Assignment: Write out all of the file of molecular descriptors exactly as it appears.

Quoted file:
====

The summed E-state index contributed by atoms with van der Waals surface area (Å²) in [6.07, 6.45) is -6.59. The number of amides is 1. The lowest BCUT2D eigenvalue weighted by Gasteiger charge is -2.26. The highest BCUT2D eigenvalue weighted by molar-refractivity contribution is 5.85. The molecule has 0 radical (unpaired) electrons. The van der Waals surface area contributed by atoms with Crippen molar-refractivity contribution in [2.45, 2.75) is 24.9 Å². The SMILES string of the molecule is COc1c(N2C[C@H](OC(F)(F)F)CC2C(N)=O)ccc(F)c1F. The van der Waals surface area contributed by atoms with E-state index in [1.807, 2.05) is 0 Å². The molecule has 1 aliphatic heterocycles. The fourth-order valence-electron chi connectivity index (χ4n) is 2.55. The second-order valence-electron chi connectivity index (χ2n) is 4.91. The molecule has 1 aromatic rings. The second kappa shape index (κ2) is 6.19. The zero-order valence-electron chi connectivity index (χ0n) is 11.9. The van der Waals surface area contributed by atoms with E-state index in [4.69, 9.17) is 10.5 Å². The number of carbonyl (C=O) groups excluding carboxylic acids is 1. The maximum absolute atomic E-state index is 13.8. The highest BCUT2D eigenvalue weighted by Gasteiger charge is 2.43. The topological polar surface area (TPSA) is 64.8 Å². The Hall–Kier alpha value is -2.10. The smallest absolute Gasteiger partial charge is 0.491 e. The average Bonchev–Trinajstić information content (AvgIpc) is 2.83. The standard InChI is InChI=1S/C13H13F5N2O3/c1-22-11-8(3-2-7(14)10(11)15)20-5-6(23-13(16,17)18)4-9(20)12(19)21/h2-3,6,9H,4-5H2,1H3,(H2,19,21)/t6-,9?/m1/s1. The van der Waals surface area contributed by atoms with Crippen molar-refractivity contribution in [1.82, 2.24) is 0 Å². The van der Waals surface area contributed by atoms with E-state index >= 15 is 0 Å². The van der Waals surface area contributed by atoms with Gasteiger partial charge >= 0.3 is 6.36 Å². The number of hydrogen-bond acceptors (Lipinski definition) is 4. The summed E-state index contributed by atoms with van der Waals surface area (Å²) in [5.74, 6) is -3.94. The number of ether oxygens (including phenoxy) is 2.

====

The summed E-state index contributed by atoms with van der Waals surface area (Å²) in [6.07, 6.45) is -6.59. The number of amides is 1. The lowest BCUT2D eigenvalue weighted by Gasteiger charge is -2.26. The highest BCUT2D eigenvalue weighted by molar-refractivity contribution is 5.85. The molecule has 0 radical (unpaired) electrons. The van der Waals surface area contributed by atoms with Crippen molar-refractivity contribution in [2.45, 2.75) is 24.9 Å². The SMILES string of the molecule is COc1c(N2C[C@H](OC(F)(F)F)CC2C(N)=O)ccc(F)c1F. The van der Waals surface area contributed by atoms with E-state index in [1.807, 2.05) is 0 Å². The molecule has 1 aliphatic heterocycles. The fourth-order valence-electron chi connectivity index (χ4n) is 2.55. The second-order valence-electron chi connectivity index (χ2n) is 4.91. The molecule has 1 aromatic rings. The second kappa shape index (κ2) is 6.19. The zero-order valence-electron chi connectivity index (χ0n) is 11.9. The van der Waals surface area contributed by atoms with E-state index in [4.69, 9.17) is 10.5 Å². The number of carbonyl (C=O) groups excluding carboxylic acids is 1. The maximum absolute atomic E-state index is 13.8. The highest BCUT2D eigenvalue weighted by Gasteiger charge is 2.43. The topological polar surface area (TPSA) is 64.8 Å². The Hall–Kier alpha value is -2.10. The smallest absolute Gasteiger partial charge is 0.491 e. The average Bonchev–Trinajstić information content (AvgIpc) is 2.83. The standard InChI is InChI=1S/C13H13F5N2O3/c1-22-11-8(3-2-7(14)10(11)15)20-5-6(23-13(16,17)18)4-9(20)12(19)21/h2-3,6,9H,4-5H2,1H3,(H2,19,21)/t6-,9?/m1/s1. The van der Waals surface area contributed by atoms with Crippen molar-refractivity contribution in [1.82, 2.24) is 0 Å². The van der Waals surface area contributed by atoms with E-state index >= 15 is 0 Å². The van der Waals surface area contributed by atoms with Gasteiger partial charge >= 0.3 is 6.36 Å². The number of hydrogen-bond acceptors (Lipinski definition) is 4. The summed E-state index contributed by atoms with van der Waals surface area (Å²) in [5.74, 6) is -3.94. The number of ether oxygens (including phenoxy) is 2.